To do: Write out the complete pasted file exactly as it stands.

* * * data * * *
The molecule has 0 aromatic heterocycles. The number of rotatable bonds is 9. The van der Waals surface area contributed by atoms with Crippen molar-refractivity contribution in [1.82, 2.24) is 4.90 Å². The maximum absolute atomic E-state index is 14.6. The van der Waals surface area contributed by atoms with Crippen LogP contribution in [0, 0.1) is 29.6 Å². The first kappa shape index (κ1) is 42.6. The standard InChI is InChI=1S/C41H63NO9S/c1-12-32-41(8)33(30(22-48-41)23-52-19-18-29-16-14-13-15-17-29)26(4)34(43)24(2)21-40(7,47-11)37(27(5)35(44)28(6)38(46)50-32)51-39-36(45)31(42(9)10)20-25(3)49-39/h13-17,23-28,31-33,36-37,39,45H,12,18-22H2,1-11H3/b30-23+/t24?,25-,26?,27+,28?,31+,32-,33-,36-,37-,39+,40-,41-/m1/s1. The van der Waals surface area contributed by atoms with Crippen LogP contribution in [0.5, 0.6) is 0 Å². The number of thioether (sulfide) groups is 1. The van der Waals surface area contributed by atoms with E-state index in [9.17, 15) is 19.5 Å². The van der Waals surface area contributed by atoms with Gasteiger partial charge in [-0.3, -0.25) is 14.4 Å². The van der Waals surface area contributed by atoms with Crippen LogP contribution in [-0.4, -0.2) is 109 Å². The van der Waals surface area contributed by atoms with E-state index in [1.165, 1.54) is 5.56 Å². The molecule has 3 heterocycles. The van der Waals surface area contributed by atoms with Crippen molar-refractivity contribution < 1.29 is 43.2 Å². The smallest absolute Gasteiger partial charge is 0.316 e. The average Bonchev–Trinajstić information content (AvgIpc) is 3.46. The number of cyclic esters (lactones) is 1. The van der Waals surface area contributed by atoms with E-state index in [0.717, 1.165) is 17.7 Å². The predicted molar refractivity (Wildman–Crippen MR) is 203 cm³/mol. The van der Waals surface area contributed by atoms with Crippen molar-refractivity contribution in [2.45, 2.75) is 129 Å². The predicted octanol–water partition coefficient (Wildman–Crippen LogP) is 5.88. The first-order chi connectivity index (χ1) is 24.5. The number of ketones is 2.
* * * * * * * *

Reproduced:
The molecule has 0 aromatic heterocycles. The number of rotatable bonds is 9. The van der Waals surface area contributed by atoms with Crippen molar-refractivity contribution in [1.82, 2.24) is 4.90 Å². The maximum absolute atomic E-state index is 14.6. The van der Waals surface area contributed by atoms with Crippen LogP contribution in [0, 0.1) is 29.6 Å². The first kappa shape index (κ1) is 42.6. The standard InChI is InChI=1S/C41H63NO9S/c1-12-32-41(8)33(30(22-48-41)23-52-19-18-29-16-14-13-15-17-29)26(4)34(43)24(2)21-40(7,47-11)37(27(5)35(44)28(6)38(46)50-32)51-39-36(45)31(42(9)10)20-25(3)49-39/h13-17,23-28,31-33,36-37,39,45H,12,18-22H2,1-11H3/b30-23+/t24?,25-,26?,27+,28?,31+,32-,33-,36-,37-,39+,40-,41-/m1/s1. The van der Waals surface area contributed by atoms with Crippen LogP contribution in [0.5, 0.6) is 0 Å². The number of thioether (sulfide) groups is 1. The van der Waals surface area contributed by atoms with E-state index in [9.17, 15) is 19.5 Å². The van der Waals surface area contributed by atoms with Gasteiger partial charge in [-0.3, -0.25) is 14.4 Å². The van der Waals surface area contributed by atoms with Crippen LogP contribution in [-0.4, -0.2) is 109 Å². The van der Waals surface area contributed by atoms with E-state index in [1.165, 1.54) is 5.56 Å². The molecule has 3 heterocycles. The van der Waals surface area contributed by atoms with Crippen molar-refractivity contribution < 1.29 is 43.2 Å². The smallest absolute Gasteiger partial charge is 0.316 e. The average Bonchev–Trinajstić information content (AvgIpc) is 3.46. The number of cyclic esters (lactones) is 1. The van der Waals surface area contributed by atoms with E-state index in [0.717, 1.165) is 17.7 Å². The predicted molar refractivity (Wildman–Crippen MR) is 203 cm³/mol. The van der Waals surface area contributed by atoms with Crippen molar-refractivity contribution in [2.45, 2.75) is 129 Å². The predicted octanol–water partition coefficient (Wildman–Crippen LogP) is 5.88. The first-order chi connectivity index (χ1) is 24.5. The number of ketones is 2.